Islamism – or political Islam, the movement to infuse Islam in all areas of life – is hardly a 21st century phenomenon. Winston S. Churchill was a young second lieutenant and war correspondent when he participated in 1898 in the Battle of Omdurman, which retook Sudanese territory that Mahdists had dominated for more than 13 years in their quest to establish an Islamic empire. He published an account of the Mahdist rebellion and reconquest of the Sudan in his book The River War, in which Churchill showed sympathy for Muslim rebels but also warned against what he saw as the dangers of political Islam.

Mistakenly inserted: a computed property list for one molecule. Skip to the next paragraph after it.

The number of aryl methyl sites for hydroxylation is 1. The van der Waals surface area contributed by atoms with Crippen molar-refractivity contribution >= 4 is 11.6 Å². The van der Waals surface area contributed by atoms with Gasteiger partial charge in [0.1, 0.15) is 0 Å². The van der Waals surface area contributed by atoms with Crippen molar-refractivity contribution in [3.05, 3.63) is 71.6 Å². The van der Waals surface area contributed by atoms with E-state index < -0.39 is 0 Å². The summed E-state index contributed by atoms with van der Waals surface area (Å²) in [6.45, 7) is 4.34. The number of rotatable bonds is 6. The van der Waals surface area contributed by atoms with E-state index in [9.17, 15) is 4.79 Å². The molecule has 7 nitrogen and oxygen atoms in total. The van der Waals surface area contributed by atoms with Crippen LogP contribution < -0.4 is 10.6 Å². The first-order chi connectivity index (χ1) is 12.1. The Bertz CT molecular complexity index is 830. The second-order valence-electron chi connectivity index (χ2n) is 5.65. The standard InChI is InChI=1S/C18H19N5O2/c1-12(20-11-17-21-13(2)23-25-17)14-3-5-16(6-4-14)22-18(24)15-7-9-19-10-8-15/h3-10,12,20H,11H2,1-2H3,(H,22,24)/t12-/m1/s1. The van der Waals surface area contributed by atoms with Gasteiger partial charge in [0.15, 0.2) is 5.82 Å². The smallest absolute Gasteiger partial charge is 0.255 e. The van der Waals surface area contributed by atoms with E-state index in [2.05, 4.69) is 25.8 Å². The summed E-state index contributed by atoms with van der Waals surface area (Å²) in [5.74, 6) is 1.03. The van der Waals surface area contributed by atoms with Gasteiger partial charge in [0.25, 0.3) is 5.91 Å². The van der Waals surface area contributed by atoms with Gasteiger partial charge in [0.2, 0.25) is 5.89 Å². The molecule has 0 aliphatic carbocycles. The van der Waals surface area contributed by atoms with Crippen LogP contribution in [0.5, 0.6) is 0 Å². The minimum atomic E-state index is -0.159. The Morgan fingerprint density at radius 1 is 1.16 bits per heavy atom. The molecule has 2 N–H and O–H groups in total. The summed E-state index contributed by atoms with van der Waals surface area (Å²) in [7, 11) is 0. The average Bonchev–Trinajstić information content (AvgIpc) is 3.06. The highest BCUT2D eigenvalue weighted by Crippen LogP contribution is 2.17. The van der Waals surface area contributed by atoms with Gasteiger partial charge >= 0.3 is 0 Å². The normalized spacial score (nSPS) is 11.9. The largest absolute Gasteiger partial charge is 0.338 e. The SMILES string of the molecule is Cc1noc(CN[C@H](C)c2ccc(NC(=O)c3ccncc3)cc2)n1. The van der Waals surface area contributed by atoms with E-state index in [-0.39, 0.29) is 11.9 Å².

James W. Muller, a University of Alaska, Anchorage, professor and academic chairman of the Chicago-based Churchill Centre, discusses the great British statesman’s reflections on empire, war, race, and religion.
Co-sponsored by the National Churchill Museum in Fulton, Missouri.